the kind of learning that takes place outside of educational
institutions, outside of the campus, outside of the constraints of
textbook and syllabus, where learning is achieved not for the purpose
of grades or social standing, but because people want to learn
something, together. Just like you and I are hoping to learn something
about coworking, about the future of work, about working together as
equals. Informal learning is learning together as equals.
Of course this is the kind of thing that Will Richardson and others in education have been talking about for a long time. Arguably it is an idealized version of basic constructivist learning principles. That said, few, if any, would argue practices such as this have been widely applied in classrooms. What’s a little strange is that academics themselves often practice a kind of co-learning through the sharing of research. But that’s about as close as it gets.
So doesn’t/won’t co-learning work on a campus. The answers suggested above are both structural and social: structural in the sense that the institution insists on certain practices that shut learners out of shaping their own education. For example, I’m supposed to order my books for next semester before students enroll. What if I wanted to wait and offer students the opportunity to have some input in the book order? Well that would upset some folks, but I guess tenure means never having to say you care, right? And that’s just a minor example.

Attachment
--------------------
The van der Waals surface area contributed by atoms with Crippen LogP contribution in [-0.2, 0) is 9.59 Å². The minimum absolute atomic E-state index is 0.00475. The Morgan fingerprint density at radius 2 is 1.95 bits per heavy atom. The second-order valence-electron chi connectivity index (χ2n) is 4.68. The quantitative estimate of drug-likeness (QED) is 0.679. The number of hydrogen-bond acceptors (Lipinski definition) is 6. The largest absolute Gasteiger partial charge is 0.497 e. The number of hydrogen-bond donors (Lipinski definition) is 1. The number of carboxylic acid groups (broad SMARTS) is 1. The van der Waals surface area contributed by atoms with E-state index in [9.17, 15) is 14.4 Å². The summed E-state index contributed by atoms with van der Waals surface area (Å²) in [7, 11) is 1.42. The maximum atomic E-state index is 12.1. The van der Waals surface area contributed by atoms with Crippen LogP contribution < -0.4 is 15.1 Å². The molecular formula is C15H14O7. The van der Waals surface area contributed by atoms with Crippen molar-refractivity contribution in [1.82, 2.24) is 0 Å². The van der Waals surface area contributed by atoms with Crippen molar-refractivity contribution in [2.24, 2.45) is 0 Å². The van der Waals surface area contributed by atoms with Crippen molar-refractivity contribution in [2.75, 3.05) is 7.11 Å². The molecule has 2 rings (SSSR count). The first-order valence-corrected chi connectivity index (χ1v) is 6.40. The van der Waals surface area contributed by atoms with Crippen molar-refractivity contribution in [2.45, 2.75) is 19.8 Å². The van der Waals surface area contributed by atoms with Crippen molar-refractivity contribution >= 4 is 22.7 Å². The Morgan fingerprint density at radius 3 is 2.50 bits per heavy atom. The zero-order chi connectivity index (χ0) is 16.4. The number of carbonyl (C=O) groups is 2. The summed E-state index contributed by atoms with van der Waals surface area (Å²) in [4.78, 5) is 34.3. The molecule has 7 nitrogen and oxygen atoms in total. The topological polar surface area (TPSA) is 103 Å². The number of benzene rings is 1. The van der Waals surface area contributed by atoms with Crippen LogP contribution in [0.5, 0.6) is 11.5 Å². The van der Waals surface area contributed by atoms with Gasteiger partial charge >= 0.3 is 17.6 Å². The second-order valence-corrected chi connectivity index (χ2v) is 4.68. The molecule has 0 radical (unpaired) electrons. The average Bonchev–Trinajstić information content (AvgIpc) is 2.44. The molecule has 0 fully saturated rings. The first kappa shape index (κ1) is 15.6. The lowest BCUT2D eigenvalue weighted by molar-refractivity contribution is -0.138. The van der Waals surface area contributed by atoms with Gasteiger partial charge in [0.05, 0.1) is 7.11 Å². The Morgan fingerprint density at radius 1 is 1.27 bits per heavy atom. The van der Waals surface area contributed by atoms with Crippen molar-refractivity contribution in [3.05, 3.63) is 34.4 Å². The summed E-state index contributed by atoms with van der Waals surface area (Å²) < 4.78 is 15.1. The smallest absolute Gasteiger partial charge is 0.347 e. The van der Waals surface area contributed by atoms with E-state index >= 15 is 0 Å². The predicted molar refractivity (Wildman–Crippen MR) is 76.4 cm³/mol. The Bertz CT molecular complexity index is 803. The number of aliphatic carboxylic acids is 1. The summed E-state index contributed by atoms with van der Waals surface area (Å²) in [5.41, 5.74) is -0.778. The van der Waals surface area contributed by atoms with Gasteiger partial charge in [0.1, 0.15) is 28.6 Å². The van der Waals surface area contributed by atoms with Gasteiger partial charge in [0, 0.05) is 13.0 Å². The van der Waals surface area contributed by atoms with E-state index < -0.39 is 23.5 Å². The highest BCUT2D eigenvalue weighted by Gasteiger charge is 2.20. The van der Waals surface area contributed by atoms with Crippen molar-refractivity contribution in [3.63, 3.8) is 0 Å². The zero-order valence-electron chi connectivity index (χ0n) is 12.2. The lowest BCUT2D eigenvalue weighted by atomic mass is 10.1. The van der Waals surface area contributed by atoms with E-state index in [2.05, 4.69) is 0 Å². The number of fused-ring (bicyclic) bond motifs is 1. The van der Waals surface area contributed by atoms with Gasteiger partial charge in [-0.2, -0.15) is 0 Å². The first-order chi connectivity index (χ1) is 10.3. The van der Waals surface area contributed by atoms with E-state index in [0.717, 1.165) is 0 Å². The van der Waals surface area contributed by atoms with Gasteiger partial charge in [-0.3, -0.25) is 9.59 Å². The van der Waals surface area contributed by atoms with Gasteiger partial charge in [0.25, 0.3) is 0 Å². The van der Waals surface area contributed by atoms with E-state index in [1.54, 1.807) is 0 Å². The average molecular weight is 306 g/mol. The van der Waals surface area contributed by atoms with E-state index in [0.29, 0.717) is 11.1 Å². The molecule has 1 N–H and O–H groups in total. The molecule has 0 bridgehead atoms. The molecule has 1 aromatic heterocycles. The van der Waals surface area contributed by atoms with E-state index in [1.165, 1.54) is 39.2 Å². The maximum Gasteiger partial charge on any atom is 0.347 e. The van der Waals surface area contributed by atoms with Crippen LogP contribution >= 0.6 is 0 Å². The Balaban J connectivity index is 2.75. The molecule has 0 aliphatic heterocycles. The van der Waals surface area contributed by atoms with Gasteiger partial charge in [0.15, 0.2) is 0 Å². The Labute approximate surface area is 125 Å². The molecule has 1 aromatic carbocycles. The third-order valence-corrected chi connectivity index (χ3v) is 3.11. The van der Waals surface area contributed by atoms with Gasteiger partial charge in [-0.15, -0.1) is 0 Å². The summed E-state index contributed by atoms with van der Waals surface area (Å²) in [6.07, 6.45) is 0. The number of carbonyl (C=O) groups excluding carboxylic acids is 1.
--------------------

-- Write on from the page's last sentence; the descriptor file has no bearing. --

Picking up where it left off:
The other part is more interesting and maybe less obvious. Co-learners "want to learn something" and something in particular that brings them all together. Do college students want to learn something? Maybe… sure… why not? Can they name what it is they want to learn? In my experience, usually only in the most general sense: e.g., I want to learn to be a teacher. This isn’t meant as a knock on college students, not really. In order to be able to name what you want/need to learn, you have to be out there doing something that creates an exigency for learning.
So this is why my colleagues and I often talk about curriculum in which students need to define their own learning goals and share those goals with others. Our job as both students and faculty is to develop a public community where we say "This is what we are doing and why we are doing it. If you think you might be interested in joining us, then come on in." Though I would never require my students to read my blog, I know some of them have on occassion, and I don’t think it’s a bad thing for them to see what I am working on and thinking about.
I do think this notion of learning without "social standing," learning "as equals" is somewhat curious and perhaps naive. Equality may work as a juridical concept, but in any social interaction someone always has the upper hand. Get a group of people together, online or FTF, and some will emerge as more expert, some will be more comfortable following other people’s initiative, and so on. In a college setting, students are obviously paying to receive some guidance (even though, somewhat paradoxically, they sometimes reject or resent that guidance). I believe you could have an effective co-learning environment where some participants are leading the way and providing some direction for the community. In fact, it’s hard to imagine preventing such structures from emerging.